“If we had succeeded on it, it would’ve been a great decision on my part,” he said with a grin during a video conference call with reporters Monday. “But we didn’t, so some people think it’s not a good decision.”
But the move to play for the win comes on the heels of some other bigger-picture decisions by Rivera — from prioritizing players’ health in early games over maximizing the team’s chances for pulling off comeback victories, to benching quarterback Dwayne Haskins for Kyle Allen in the stated hope of competing for a title in the lackluster NFC East — that have created some questions among fans about Rivera’s priorities.
Is winning now the focus, or is he more concerned with developing a team that, at 1-5 and in last place, lacks veteran experience and overall talent at some key positions? What’s the goal for this season?
“Win as many games as we can,” Rivera said. “That’s the first thing. And then the second thing is that these guys can step away and say: ‘Wow, this is the culture that we’re going to have. This is how we’re going to have to do things. This is the way we need to do things. This is our way.' That, to me, is important.”
It’s possible Rivera can have both. Throughout training camp and in the early weeks of the season, however, the importance was placed on the developmental aspects of his plan. After a Week 2 loss to Arizona in which he spurned a chance to go for it on a fourth down and instead opted for a field goal, he said it was important to spare his team from experiencing a shutout. After a loss at Cleveland the following week, when his team trailed by two scores, he declined to use timeouts late to try to get the ball back.
But after a Week 4 loss to Baltimore, the emphasis became about winning and winning now. Haskins was abruptly benched and the focus was on the tight race for the NFC East, with Washington facing a four-game stretch that included three divisional matchups.
“I’m taking a shot at the short term for the short-term glory,” Rivera said at the time.
But after Washington’s 20-19 loss to the previously winless Giants, it’s fair to wonder whether his plan is sustainable with Washington’s personnel. After shuffling the lineup along the offensive line and in the secondary, and with Allen making his second start, Washington again fell short by its own doing with two costly turnovers. The team has 10 giveaways this season, tied for the fourth most entering Monday’s games.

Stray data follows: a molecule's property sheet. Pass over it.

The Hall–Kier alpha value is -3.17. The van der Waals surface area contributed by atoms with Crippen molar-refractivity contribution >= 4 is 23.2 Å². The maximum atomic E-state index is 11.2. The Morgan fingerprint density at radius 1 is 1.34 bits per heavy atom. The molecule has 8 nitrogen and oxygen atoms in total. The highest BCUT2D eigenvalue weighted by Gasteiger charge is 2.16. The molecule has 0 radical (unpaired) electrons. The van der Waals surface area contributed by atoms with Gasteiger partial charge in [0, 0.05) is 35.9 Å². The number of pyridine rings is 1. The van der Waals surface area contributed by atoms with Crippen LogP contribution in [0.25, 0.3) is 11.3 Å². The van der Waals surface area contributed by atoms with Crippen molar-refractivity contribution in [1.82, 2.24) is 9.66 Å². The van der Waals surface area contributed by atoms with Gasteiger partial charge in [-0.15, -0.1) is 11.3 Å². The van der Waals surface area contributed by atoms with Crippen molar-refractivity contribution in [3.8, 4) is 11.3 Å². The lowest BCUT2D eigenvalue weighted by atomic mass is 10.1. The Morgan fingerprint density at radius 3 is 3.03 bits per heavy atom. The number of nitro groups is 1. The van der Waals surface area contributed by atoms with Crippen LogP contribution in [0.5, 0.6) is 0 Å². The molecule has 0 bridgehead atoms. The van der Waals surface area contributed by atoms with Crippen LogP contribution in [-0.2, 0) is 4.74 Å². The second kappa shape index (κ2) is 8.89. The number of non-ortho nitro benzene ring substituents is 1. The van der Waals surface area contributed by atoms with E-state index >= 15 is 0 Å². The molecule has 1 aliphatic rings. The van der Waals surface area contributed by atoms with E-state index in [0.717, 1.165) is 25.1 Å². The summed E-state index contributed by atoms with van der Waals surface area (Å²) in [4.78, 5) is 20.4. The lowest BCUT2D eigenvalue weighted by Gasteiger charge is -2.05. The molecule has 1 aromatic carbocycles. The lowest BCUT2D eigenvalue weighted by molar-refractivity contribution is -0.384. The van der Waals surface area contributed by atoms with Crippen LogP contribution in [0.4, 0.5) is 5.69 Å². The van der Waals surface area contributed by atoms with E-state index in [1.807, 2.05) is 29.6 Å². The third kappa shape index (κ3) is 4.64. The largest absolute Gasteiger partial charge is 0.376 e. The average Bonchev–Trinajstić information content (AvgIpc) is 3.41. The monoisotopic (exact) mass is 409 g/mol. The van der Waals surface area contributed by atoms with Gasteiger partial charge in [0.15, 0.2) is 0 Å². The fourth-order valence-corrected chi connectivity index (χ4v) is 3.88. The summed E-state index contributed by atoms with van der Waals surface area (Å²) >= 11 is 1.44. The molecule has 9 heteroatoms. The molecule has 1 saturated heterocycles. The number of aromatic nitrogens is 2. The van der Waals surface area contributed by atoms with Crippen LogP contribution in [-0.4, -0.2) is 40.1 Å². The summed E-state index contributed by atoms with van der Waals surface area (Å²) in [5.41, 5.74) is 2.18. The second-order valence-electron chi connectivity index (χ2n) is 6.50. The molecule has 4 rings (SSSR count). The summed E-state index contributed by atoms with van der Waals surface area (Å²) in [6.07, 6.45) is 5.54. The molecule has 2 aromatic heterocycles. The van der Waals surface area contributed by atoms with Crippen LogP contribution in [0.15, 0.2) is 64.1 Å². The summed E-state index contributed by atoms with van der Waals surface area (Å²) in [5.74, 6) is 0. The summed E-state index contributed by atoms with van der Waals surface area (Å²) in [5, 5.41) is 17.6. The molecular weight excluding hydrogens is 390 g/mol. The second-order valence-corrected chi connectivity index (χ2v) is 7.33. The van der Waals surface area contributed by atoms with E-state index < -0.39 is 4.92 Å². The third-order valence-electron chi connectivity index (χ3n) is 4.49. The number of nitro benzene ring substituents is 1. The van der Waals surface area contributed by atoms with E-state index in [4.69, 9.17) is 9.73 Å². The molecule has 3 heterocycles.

Making matters worse is that players Rivera views as possible building blocks for the future suffered injuries that are likely to sideline them for weeks, according to people familiar with the situation. Rookie lineman Saahdiq Charles, who made his NFL debut at left guard Sunday, suffered a dislocated kneecap after only two snaps and won’t be able to return until after the team’s Week 8 bye at the earliest. Rookie wide receiver Antonio Gandy-Golden suffered a hamstring injury that will force him to miss at least a few weeks.
Rookie wide receiver Isaiah Wright was injured late in the fourth quarter, but his prognosis is not yet clear. If he’s out, too, the team will be down to three wide receivers on the active roster: Terry McLaurin, Dontrelle Inman and Cam Sims.
Yet Rivera seems undeterred. His plan is to trust his gut, be it in the final seconds of a close game or over the course of the next couple of years.
“When you start looking back and you start second-guessing yourself, you get into a situation of, ‘Oh, should I or shouldn’t I?’ And sometimes you freeze yourself,” he said Monday. “But to me, if the players know that’s what we’re going to do and how we’re going to play, now it starts taking hold of who they are.”
His goals remain to win now, to change a culture and to set up the franchise to win later on.
“Well, we are making progress,” Rivera said. “I don’t know if we have all the pieces. I do think we have some guys that are more than capable of winning, and it’s a matter of having enough of those guys. It’s also a matter of having the mentality, of understanding what it takes to win, what do you have to do to win, how do you have to play to win. … The thing I like is just the fact that we have a lot of young guys playing right now and this is their opportunity to learn and grow together.”
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